One Cut of the Dead. Despite horror films' reputation as B-grade movies, there really is no other genre more daring at pushing boundaries and subverting tropes. To describe how One Cut of the Dead, a zombie horror comedy out of Japan, pushes against what one expects of horror movies would be a disservice to the pleasures that unfold as one watches the movie.

The hook for One Cut of the Dead, the sophomore feature from Shin'ichirô Ueda, is a zombie flick shot in one take. As evidenced by Hitchcock's Rope (1948) and others that followed, the one-take movie has already been executed with marvelous skill. So when this movie begins, it seems like a second-rate, sloppy, amateur mess. But stick with it and you will be rewarded with meta elements that reveal sly, self-aware filmmaking.

The Japanese title literally translates to “Do Not Stop the Camera,” hinting at the importance of action behind the scenes. At first, awkward pauses that drag seem to point to problematic setups behind the scenes, but something will soon reveal what’s actually happening. One Cut of the Dead is an incredibly smart and funny movie so bold it will make you wonder about the grander scheme of the movie business and how much of what's passed off as honest by the industry is actually contrived and artificial. — Hans Morgenstern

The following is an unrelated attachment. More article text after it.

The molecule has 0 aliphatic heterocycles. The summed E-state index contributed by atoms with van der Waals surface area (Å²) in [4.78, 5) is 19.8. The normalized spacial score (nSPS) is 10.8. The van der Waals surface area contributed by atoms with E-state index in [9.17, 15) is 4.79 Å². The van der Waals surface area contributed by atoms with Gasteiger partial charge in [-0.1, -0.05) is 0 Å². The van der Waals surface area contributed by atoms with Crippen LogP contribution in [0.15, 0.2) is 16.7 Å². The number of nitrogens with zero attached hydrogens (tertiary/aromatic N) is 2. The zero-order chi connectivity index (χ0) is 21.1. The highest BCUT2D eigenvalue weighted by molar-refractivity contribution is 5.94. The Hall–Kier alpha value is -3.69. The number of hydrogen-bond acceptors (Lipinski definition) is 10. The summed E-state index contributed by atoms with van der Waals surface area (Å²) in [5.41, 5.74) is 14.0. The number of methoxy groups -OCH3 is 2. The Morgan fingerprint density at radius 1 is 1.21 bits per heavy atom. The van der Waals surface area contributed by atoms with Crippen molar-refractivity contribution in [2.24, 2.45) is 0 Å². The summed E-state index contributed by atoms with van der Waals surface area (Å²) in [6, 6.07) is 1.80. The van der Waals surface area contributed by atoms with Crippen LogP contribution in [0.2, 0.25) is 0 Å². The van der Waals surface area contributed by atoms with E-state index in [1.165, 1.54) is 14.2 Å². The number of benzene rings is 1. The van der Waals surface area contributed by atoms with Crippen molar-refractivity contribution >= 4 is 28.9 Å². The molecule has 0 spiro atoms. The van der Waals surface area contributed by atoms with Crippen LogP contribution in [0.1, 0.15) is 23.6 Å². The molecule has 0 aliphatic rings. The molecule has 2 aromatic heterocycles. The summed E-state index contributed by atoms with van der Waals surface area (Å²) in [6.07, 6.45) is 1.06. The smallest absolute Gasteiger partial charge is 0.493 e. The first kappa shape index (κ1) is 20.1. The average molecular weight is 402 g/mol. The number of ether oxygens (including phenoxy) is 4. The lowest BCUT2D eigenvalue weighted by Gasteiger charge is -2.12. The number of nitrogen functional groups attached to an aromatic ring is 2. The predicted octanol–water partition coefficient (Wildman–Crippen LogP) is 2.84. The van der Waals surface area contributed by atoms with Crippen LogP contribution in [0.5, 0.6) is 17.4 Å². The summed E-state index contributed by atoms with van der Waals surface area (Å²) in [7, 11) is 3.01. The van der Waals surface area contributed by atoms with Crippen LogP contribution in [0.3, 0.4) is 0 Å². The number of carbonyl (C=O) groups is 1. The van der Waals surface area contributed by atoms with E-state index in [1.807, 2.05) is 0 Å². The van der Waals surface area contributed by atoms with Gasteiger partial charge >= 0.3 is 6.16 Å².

East Coast premiere, 11 p.m. Thursday, August 16.
What Keeps You Alive
Courtesy of Popcorn Frights
What Keeps You Alive. What Keeps You Alive is a film at odds with itself. Unsure whether to be taut or meandering, aggressive or meditative, it bounces between a shamelessly bloody game of cat-and-mouse and a chill blend of relationship drama and thriller. Colin Minihan’s film takes place primarily in a house standing by a forested mountain and separated from other homes by a wide lake. This is where Jackie (Hannah Emily Anderson) and Jules (Brittany Allen) have gone to celebrate their first wedding anniversary and where Jules discovers a number of things about her wife — most important, that she’s a bit of a psychopath with a penchant for killing her partners.

When the film isn't being hyperdramatic, the performances by these two women are muted and calculated; some of their best moments include stalking each other through various locales. Their conflict is a solid driving force for the film and the actresses, even when it involves a barely necessary supporting duo for a short period of time.

But moments when the film attempts to engage with their relationship — from black-and-white flashbacks of cuddling to questioning whether their love ever existed — are lackluster, detracting from exploring the very violent, present dynamic of Jackie and Jules. It’s when Minihan explores the tension this home and its surroundings add to the fight for survival that the film hits its highest points.